Many buildings that are designed to achieve high-performance design goals fail to achieve them in actual practice due to lack of a holistic approach. Besides delivering building performance, a smart facility also addresses employee experience and productivity. Its control on the spatial ambience factors such as air pollution, temperatures, etc., all aim at making the entire work place more productive, thereby attuned to needs and requirements of an organisation at every level. Given this, cost acts as the ultimate measuring unit to assess the performance of a facility – be it optimising its real estate rental or energy consumption. Gary Grover, vice-president administration HDFC Life, believes that fusing a predictive component within the administration system help achieve immense cost savings. From queue management at the elevator to regulating air conditioners as per working hours of the office – it helps bring in a predictive angle to the recurring annual maintenance cost. This can then be eventually strategised further to obtain higher optimisation.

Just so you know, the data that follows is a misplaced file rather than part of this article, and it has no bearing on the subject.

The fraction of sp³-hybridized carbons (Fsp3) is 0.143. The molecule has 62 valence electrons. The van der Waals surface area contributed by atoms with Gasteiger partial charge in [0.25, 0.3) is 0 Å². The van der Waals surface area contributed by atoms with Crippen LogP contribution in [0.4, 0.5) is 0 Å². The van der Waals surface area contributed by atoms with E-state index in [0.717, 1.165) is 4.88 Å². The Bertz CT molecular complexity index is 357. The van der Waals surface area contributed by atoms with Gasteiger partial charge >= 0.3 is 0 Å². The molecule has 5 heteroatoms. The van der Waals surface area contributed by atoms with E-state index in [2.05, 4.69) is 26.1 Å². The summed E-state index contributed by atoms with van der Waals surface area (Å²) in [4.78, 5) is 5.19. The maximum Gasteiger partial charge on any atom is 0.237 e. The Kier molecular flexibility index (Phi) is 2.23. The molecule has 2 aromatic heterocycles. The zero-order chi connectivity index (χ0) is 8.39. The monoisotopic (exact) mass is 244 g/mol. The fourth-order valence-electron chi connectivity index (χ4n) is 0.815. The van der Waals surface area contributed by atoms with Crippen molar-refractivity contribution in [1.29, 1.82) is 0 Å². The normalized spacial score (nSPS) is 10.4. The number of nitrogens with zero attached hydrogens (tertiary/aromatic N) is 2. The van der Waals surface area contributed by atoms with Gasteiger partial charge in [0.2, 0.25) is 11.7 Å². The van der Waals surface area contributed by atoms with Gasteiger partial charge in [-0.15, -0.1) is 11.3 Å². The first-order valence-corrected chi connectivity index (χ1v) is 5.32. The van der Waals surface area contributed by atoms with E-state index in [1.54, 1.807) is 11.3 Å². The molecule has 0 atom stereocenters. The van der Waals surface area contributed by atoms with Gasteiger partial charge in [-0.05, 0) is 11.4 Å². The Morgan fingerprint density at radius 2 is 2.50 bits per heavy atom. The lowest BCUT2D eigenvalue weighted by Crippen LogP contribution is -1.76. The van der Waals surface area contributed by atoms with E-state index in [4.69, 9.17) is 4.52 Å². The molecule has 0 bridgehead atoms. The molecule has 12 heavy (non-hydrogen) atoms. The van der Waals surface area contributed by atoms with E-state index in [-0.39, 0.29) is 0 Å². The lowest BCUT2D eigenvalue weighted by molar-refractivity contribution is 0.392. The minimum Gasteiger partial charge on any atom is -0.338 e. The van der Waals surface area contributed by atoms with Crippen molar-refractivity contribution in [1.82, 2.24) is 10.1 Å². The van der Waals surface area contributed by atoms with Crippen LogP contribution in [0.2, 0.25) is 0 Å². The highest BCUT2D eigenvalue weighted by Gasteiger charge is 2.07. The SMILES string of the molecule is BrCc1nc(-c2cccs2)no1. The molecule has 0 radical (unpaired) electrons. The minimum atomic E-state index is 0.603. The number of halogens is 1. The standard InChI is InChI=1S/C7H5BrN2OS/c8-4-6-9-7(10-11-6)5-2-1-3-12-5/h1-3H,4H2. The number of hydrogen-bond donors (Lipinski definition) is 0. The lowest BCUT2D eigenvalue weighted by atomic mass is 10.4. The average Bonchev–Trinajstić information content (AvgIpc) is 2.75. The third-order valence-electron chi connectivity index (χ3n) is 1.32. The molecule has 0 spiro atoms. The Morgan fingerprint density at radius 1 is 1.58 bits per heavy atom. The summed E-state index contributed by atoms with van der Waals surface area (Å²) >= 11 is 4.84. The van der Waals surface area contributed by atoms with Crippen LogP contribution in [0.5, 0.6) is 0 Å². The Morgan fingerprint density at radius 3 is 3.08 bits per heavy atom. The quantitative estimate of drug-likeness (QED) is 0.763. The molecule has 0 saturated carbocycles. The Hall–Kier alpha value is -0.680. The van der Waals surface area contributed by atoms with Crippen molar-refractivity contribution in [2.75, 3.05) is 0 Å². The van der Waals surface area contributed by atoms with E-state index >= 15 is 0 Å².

Emphasising on the need to bring in facility managers at an earlier stage, Abhijit Sarkar, country head corporate real estate, admin, facility and infrastructure, ShareKhan Limited, asserts that, “Involvement of FMs at the inception of the project itself, helps obtain insights on deciding whether the space management is efficient, wherein, if there is an element of outsourcing, one can reduce the office footprint. Thus, his contributions help at the stage of site selection itself. Many a times, similar design treatment is rendered for an office with the capacity of 500 and 150. Facility management team’s intervention helps understand the precedence of handling and managing offices of varying scales, thereby adapting the design accordingly. Hence, the result of an office’s post-occupancy refinement is predicted and strategised by facility managers at the conceptual stages itself, this helps the building deliver optimum energy performance and productivity that they were designed for.